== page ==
Now, Niemeyer has the courage to apply to jobs in big cities and different countries. Niemeyer said everyone can study abroad as long as their mind is open and they’re willing to challenge themselves.
Not every internship has desks with treadmills, foosball tables or unlimited Coca-Cola products. But for Nick Payiatis, a fourth-year in marketing, this was just another day at the office.
For two months, Payiatis worked as a data strategy and analyst intern for the Coca-Cola Company in Atlanta. In his role, he was responsible for analyzing Coke’s consumer data.
“It was really the culmination of doing hands-on work and understanding how data analytics can translate into the marketing world and the future of technology,” said Payiatis, who connected with the opportunity through a Fisher College of Business Career Fair.
Not only does he say he learned valuable skills he couldn’t have elsewhere, but Payiatis said the company culture encouraged growth. “They wanted me to be better, not only during my internship, but preparing me for after the internship and entering the job force.”
Management information systems
What’s better than finishing a minor? How about doing it while in Barcelona? Natalie Perrone was able to finish her Spanish minor while studying abroad.
Perrone’s host mom was instrumental in helping the Buckeye adjust to the culture shock. Perrone not only improved her Spanish speaking skills but also was able to travel every weekend.
“Traveling became easier because every weekend I went to somewhere else,” Perrone explained. “Responsibility-wise, I was always conscious of what I’m doing.”
As for her time at Ohio State, Perrone wants students to get involved in any of the hundreds of clubs or activities Ohio State has to offer as early as possible. Perrone said, “I’m from Michigan,” she joked, “so anyone can do well here.”
Evolution and ecology
A change in major prompted Anthony Ursetti to fulfill his dreams to travel and learn more about himself. The opportunity to study the fundamentals of wildlife management in Tanzania proved a perfect fit for the student who wants to be a wildlife biologist and work in conservation.
“When I decided to go abroad, I knew it was time for me to travel to a place of my dreams and seize an opportunity to learn about myself and my future,” said Ursetti, who's trip was supported in part by the Fund for Education Abroad.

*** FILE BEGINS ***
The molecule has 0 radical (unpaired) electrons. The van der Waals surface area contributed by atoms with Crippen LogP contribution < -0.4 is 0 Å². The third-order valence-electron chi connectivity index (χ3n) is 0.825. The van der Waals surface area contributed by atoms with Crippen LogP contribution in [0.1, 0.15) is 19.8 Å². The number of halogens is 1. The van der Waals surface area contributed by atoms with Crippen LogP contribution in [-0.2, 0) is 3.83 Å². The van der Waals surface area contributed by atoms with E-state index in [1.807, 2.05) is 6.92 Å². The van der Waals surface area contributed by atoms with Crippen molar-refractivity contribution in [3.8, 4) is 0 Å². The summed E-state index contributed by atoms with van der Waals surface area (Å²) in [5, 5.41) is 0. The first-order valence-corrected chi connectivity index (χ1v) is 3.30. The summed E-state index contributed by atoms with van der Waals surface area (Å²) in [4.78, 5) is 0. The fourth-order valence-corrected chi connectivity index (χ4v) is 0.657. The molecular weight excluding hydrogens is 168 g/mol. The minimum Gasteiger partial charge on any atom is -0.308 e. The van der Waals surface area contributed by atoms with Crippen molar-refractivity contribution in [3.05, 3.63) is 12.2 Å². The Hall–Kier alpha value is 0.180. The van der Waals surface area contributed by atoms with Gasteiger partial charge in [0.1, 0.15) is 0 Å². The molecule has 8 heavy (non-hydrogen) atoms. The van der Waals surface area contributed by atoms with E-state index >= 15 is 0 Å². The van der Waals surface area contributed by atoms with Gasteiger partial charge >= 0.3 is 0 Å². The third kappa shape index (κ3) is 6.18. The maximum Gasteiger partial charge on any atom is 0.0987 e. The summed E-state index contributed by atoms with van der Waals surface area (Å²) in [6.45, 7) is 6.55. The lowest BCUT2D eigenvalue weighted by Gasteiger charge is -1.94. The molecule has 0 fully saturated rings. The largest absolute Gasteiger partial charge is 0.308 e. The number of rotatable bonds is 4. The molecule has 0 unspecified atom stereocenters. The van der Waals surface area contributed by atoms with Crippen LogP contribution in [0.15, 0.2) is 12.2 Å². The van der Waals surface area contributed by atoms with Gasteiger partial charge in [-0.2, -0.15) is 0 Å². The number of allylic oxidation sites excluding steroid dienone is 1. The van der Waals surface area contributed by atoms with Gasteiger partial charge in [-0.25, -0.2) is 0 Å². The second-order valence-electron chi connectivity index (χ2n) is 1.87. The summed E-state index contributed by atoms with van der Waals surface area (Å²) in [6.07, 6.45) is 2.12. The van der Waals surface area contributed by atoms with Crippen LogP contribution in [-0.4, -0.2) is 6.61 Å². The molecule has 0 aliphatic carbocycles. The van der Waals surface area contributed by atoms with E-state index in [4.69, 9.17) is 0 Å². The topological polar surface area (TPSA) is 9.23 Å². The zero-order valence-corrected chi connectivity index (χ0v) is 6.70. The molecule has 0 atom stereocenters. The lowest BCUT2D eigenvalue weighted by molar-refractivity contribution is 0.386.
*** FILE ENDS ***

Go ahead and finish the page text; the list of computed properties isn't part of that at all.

The landscapes, wildlife and people Ursetti interacted with brought him clarity both personally and academically. “I'll never forget the beauty that I encountered in Tanzania,” he said. “The local faculty and community members were some of the most welcoming people I have ever met and they made a huge impact on my life and mindset.”
“Since studying with the School for Field Studies, I have had a clear view for my future path and have never felt so certain that I am heading in the right direction.”
The experience abroad bolstered this conservationist goals to protect humanity and the planet that we all share. “Being a global citizen entails having empathy and compassion for people, regardless of location, nationality, or religion,” Ursetti said. “We have to work together in order to protect our planet and ensure that we can thrive as one human race.”
Economics and Spanish
Growing up in small town in Ohio, Jaret Waters was challenged when pushed outside of his comfort bubble. He credits studying abroad with giving him confidence and helping him find his passion.
“The growth I have seen in myself — from being the child clinging to my mother's leg on the first day of first grade to the fearless adult boarding a plane by myself to the Southern Hemisphere — has empowered me with a sense of confidence that has spilled over into every other aspect of my life,” said Waters.
After studying abroad in Chile and using his Spanish skills in the summer of 2017, Waters was motivated to study Portuguese before embarking on a Fisher College of Business Global Projects program to Brazil in the summer of 2018. Although the program wasn’t language-based, he found himself practicing language in daily life situations uninhibited by the fear of making mistakes.
A Foreign Language and Area Studies (FLAS) Fellowship granted by the Center for Latin American Studies during the summer of 2019 allowed Waters to immerse himself in Portuguese language study and the culture of Brazil. “I can say with certainty that my FLAS experience has completely shifted my plans for the future,” he said. “I have discovered a passion I have for Latin America and have decided to move to Brazil following graduation.”
A true global citizen, Waters is poised to create cultural exchange opportunities, “I cannot wait to serve as a cultural ambassador between the U.S. and Latin American both in my personal and professional life going forward.”